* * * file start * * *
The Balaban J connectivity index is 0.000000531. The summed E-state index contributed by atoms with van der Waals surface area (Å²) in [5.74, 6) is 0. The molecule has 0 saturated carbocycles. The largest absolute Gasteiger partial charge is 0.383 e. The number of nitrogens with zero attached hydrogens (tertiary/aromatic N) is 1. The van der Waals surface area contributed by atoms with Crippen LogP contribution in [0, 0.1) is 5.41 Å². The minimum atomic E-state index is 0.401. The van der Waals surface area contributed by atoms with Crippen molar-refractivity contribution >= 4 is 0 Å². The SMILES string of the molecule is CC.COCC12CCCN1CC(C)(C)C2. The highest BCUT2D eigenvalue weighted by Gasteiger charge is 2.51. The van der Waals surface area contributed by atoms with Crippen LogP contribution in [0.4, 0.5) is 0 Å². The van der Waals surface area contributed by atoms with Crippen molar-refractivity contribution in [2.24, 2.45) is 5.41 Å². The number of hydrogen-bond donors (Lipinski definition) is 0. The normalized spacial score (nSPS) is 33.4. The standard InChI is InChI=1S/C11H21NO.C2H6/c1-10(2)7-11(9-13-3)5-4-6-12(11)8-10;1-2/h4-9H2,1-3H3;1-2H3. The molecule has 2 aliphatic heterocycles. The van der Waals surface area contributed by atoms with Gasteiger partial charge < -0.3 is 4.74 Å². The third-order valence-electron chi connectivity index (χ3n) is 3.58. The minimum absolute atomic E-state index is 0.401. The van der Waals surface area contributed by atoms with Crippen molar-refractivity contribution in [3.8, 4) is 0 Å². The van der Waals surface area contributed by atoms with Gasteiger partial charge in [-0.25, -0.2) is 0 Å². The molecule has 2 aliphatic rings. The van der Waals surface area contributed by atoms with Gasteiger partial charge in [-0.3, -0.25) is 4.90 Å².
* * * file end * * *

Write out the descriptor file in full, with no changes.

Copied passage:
The Balaban J connectivity index is 0.000000531. The summed E-state index contributed by atoms with van der Waals surface area (Å²) in [5.74, 6) is 0. The molecule has 0 saturated carbocycles. The largest absolute Gasteiger partial charge is 0.383 e. The number of nitrogens with zero attached hydrogens (tertiary/aromatic N) is 1. The van der Waals surface area contributed by atoms with Crippen LogP contribution in [0, 0.1) is 5.41 Å². The minimum atomic E-state index is 0.401. The van der Waals surface area contributed by atoms with Crippen molar-refractivity contribution >= 4 is 0 Å². The SMILES string of the molecule is CC.COCC12CCCN1CC(C)(C)C2. The highest BCUT2D eigenvalue weighted by Gasteiger charge is 2.51. The van der Waals surface area contributed by atoms with Crippen LogP contribution in [0.4, 0.5) is 0 Å². The van der Waals surface area contributed by atoms with Crippen molar-refractivity contribution in [2.24, 2.45) is 5.41 Å². The number of hydrogen-bond donors (Lipinski definition) is 0. The normalized spacial score (nSPS) is 33.4. The standard InChI is InChI=1S/C11H21NO.C2H6/c1-10(2)7-11(9-13-3)5-4-6-12(11)8-10;1-2/h4-9H2,1-3H3;1-2H3. The molecule has 2 aliphatic heterocycles. The van der Waals surface area contributed by atoms with Gasteiger partial charge < -0.3 is 4.74 Å². The third-order valence-electron chi connectivity index (χ3n) is 3.58. The minimum absolute atomic E-state index is 0.401. The van der Waals surface area contributed by atoms with Crippen molar-refractivity contribution in [3.8, 4) is 0 Å². The van der Waals surface area contributed by atoms with Gasteiger partial charge in [-0.25, -0.2) is 0 Å². The molecule has 2 aliphatic rings. The van der Waals surface area contributed by atoms with Gasteiger partial charge in [-0.3, -0.25) is 4.90 Å².